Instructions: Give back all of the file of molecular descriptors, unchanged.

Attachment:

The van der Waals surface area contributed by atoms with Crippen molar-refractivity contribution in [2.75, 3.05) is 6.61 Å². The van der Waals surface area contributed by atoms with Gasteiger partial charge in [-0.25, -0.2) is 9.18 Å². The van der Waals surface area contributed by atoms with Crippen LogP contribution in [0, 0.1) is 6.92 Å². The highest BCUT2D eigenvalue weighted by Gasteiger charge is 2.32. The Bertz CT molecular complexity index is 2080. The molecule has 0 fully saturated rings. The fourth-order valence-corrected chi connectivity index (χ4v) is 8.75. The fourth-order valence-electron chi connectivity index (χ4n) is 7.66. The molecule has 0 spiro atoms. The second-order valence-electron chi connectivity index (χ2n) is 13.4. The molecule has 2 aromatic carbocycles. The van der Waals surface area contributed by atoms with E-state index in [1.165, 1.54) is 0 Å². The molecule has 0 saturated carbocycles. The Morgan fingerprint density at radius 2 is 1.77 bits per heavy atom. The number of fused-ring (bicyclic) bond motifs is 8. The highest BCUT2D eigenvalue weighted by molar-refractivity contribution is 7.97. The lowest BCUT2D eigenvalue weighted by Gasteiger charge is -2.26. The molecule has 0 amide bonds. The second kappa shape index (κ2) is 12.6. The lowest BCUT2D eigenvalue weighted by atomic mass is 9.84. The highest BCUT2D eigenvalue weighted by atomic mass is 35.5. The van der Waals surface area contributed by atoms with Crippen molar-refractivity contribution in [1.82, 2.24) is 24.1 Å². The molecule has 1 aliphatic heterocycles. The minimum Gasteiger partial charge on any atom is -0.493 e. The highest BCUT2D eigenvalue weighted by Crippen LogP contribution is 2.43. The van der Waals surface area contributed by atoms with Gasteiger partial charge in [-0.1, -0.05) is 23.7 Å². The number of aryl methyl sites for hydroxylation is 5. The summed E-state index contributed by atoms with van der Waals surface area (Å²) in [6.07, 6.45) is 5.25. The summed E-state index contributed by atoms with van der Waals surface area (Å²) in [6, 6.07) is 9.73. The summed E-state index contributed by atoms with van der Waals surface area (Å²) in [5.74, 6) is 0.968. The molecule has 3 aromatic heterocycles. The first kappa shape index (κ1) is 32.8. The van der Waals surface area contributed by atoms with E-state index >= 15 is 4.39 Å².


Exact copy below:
The van der Waals surface area contributed by atoms with Crippen molar-refractivity contribution in [2.75, 3.05) is 6.61 Å². The van der Waals surface area contributed by atoms with Gasteiger partial charge in [-0.25, -0.2) is 9.18 Å². The van der Waals surface area contributed by atoms with Crippen LogP contribution in [0, 0.1) is 6.92 Å². The highest BCUT2D eigenvalue weighted by Gasteiger charge is 2.32. The Bertz CT molecular complexity index is 2080. The molecule has 0 fully saturated rings. The fourth-order valence-corrected chi connectivity index (χ4v) is 8.75. The fourth-order valence-electron chi connectivity index (χ4n) is 7.66. The molecule has 0 spiro atoms. The second-order valence-electron chi connectivity index (χ2n) is 13.4. The molecule has 2 aromatic carbocycles. The van der Waals surface area contributed by atoms with E-state index in [1.165, 1.54) is 0 Å². The molecule has 0 saturated carbocycles. The Morgan fingerprint density at radius 2 is 1.77 bits per heavy atom. The number of fused-ring (bicyclic) bond motifs is 8. The highest BCUT2D eigenvalue weighted by molar-refractivity contribution is 7.97. The lowest BCUT2D eigenvalue weighted by Gasteiger charge is -2.26. The molecule has 0 amide bonds. The second kappa shape index (κ2) is 12.6. The lowest BCUT2D eigenvalue weighted by atomic mass is 9.84. The highest BCUT2D eigenvalue weighted by atomic mass is 35.5. The van der Waals surface area contributed by atoms with Crippen molar-refractivity contribution in [1.82, 2.24) is 24.1 Å². The molecule has 1 aliphatic heterocycles. The minimum Gasteiger partial charge on any atom is -0.493 e. The highest BCUT2D eigenvalue weighted by Crippen LogP contribution is 2.43. The van der Waals surface area contributed by atoms with Gasteiger partial charge in [-0.1, -0.05) is 23.7 Å². The number of aryl methyl sites for hydroxylation is 5. The summed E-state index contributed by atoms with van der Waals surface area (Å²) in [6.07, 6.45) is 5.25. The summed E-state index contributed by atoms with van der Waals surface area (Å²) in [6, 6.07) is 9.73. The summed E-state index contributed by atoms with van der Waals surface area (Å²) in [5.74, 6) is 0.968. The molecule has 3 aromatic heterocycles. The first kappa shape index (κ1) is 32.8. The van der Waals surface area contributed by atoms with E-state index >= 15 is 4.39 Å².